[sword-devel] NET Bible

Chris Little chrislit at crosswire.org
Fri Jul 2 16:51:39 MST 2004

On Fri, 2 Jul 2004, Barry Drake wrote:

> Hi there .........
> On 1 Jul 2004 at 13:38, Chris Little wrote:
> > Also, I don't know the feelings of others with regard to third party 
> > distribution of modules.  
> For my two-penn'orth, I'd say go for it!  Any means that makes modules 
> - especially quality ones like NET - available to all has to be wonderful!  
> Install manager is useful, but not vital, and wouldn't be a problem for 
> the majority of users.  All the plain downloads have directory paths in 
> the zip file, so it only needs extracting with paths into the Sword path to 
> work.  Inserting the cypher-key is a little more complicated, but I'm sure 
> most users are capable of using a plaintext editor and following a 
> simple instruction.
> I know it's a pity - but I can well understand copyright holders wanting 
> to be in control.  Let them in - let them use the world's finest piece of 
> bible software.

The problem with this perspective (which is, I believe, the prevailing 
perspective of many copyright holders) is that it's bad for users, bad for 
sales, and bad for copyright holders.  As a user, it is a real hassle to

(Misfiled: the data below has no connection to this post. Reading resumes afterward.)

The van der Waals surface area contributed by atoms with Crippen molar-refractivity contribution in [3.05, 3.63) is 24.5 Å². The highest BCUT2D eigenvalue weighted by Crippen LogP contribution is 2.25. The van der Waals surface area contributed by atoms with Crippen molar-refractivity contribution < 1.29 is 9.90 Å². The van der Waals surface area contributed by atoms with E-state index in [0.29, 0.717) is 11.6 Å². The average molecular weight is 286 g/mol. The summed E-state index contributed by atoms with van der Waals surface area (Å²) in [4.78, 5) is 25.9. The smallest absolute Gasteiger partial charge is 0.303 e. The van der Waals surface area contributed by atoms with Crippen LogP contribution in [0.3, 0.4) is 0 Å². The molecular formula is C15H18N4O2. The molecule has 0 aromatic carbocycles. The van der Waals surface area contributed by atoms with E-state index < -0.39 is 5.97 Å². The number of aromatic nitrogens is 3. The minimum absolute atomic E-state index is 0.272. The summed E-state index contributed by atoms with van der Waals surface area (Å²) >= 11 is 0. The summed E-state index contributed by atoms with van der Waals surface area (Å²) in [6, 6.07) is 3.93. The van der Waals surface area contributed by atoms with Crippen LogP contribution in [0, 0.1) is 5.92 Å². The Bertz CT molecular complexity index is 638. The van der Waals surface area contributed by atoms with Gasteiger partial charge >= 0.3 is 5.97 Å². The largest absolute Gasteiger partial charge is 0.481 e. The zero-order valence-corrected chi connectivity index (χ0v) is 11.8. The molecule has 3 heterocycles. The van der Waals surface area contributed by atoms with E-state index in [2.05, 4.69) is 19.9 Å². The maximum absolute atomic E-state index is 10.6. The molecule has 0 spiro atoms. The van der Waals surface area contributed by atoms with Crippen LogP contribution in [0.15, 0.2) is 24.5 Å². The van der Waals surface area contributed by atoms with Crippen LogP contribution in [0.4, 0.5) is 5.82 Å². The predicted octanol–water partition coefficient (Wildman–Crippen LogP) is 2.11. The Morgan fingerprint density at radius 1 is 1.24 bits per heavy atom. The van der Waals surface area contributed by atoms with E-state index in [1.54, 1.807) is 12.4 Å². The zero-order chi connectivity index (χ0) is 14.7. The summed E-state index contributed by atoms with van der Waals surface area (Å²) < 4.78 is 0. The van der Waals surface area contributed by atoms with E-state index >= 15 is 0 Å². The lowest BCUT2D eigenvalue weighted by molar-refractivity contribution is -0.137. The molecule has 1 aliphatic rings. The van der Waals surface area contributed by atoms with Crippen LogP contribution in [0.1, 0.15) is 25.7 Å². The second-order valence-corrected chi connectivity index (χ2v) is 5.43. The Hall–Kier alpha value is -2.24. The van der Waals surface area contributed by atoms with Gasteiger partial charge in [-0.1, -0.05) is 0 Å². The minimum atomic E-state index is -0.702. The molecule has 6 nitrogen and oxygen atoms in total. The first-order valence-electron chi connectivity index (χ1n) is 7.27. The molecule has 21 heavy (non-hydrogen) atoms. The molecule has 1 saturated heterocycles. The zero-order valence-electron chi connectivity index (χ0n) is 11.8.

have to jump through so many hoops just to get a legal copy of a module.  
This is just for one module.  Imagine I wanted to pay for five different 
modules from five different copyright holders.  If this kind of model is 
adopted, I have to buy five keys from five sites plus download from five 
different sites and (hopefully) configure InstallMgr to check those five 
sites for future updates.  We could at least limit the hassle to just 
paying at five sites and downloading everything from central repositories 
(or, reasonably, from complete mirrors).

The problem with hassle is that it discourages being a customer.  Why go
through all the trouble of getting the NET for Sword when it's so much
easier to get a copy for Logos?  It also encourages illegal activity.  
Why jump through hoops to buy a legal copy when copying a friends is ten
times easier?  (I bought my first Cactus Copy Protected CD a couple days
ago and the trouble it gave me as I tried to copy its songs to my iPod has
me a little bitter towards content owners who are grossly inept when it
comes to realizing who ultimately pays their salaries--or who decides to
cease paying them and fire up a P2P client.)  People will eventually come
to the realization that if copyright holders actually wanted to sell
licenses, they wouldn't make it so difficult.

I guess my point is that if this is the only way BSF will sell licenses, 
that's their choice and we'll honor it.  But they should still be advised 
that it's a bad idea from all perspectives.


More information about the sword-devel mailing list